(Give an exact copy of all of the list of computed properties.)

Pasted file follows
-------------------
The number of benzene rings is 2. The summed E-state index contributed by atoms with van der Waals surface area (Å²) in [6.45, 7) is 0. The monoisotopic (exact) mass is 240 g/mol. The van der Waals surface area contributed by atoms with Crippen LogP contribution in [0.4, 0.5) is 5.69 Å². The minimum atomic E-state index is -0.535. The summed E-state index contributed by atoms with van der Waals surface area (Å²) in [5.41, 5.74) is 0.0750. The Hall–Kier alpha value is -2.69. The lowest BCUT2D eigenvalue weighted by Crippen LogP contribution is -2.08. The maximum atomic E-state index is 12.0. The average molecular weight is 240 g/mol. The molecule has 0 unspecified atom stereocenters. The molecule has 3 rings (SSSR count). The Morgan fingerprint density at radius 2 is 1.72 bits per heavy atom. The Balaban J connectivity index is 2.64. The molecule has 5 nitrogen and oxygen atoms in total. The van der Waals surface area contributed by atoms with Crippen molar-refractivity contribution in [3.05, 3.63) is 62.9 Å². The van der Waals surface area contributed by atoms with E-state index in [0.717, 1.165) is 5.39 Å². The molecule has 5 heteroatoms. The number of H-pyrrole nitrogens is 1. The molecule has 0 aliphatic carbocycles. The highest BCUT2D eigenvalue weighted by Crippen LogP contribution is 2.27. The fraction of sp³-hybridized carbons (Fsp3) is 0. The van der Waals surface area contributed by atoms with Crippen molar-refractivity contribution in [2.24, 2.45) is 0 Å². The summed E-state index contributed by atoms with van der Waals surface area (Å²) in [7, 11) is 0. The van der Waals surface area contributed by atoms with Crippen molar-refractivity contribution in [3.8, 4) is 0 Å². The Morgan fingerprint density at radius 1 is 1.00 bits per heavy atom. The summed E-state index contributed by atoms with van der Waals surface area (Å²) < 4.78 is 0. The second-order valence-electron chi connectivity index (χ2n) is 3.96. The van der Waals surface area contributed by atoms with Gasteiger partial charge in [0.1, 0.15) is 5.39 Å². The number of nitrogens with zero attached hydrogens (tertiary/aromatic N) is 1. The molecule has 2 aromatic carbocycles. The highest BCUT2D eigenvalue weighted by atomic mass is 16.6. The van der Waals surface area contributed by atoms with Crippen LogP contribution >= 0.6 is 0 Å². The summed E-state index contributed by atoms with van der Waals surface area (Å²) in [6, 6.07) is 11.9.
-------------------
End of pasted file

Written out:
The number of benzene rings is 2. The summed E-state index contributed by atoms with van der Waals surface area (Å²) in [6.45, 7) is 0. The monoisotopic (exact) mass is 240 g/mol. The van der Waals surface area contributed by atoms with Crippen LogP contribution in [0.4, 0.5) is 5.69 Å². The minimum atomic E-state index is -0.535. The summed E-state index contributed by atoms with van der Waals surface area (Å²) in [5.41, 5.74) is 0.0750. The Hall–Kier alpha value is -2.69. The lowest BCUT2D eigenvalue weighted by Crippen LogP contribution is -2.08. The maximum atomic E-state index is 12.0. The average molecular weight is 240 g/mol. The molecule has 0 unspecified atom stereocenters. The molecule has 3 rings (SSSR count). The Morgan fingerprint density at radius 2 is 1.72 bits per heavy atom. The Balaban J connectivity index is 2.64. The molecule has 5 nitrogen and oxygen atoms in total. The van der Waals surface area contributed by atoms with Crippen molar-refractivity contribution in [3.05, 3.63) is 62.9 Å². The van der Waals surface area contributed by atoms with E-state index in [0.717, 1.165) is 5.39 Å². The molecule has 5 heteroatoms. The number of H-pyrrole nitrogens is 1. The molecule has 0 aliphatic carbocycles. The highest BCUT2D eigenvalue weighted by Crippen LogP contribution is 2.27. The fraction of sp³-hybridized carbons (Fsp3) is 0. The van der Waals surface area contributed by atoms with Crippen molar-refractivity contribution in [2.24, 2.45) is 0 Å². The summed E-state index contributed by atoms with van der Waals surface area (Å²) in [7, 11) is 0. The van der Waals surface area contributed by atoms with Crippen molar-refractivity contribution in [3.8, 4) is 0 Å². The Morgan fingerprint density at radius 1 is 1.00 bits per heavy atom. The summed E-state index contributed by atoms with van der Waals surface area (Å²) < 4.78 is 0. The second-order valence-electron chi connectivity index (χ2n) is 3.96. The van der Waals surface area contributed by atoms with Gasteiger partial charge in [0.1, 0.15) is 5.39 Å². The number of nitrogens with zero attached hydrogens (tertiary/aromatic N) is 1. The molecule has 2 aromatic carbocycles. The highest BCUT2D eigenvalue weighted by atomic mass is 16.6. The van der Waals surface area contributed by atoms with Crippen LogP contribution >= 0.6 is 0 Å². The summed E-state index contributed by atoms with van der Waals surface area (Å²) in [6, 6.07) is 11.9.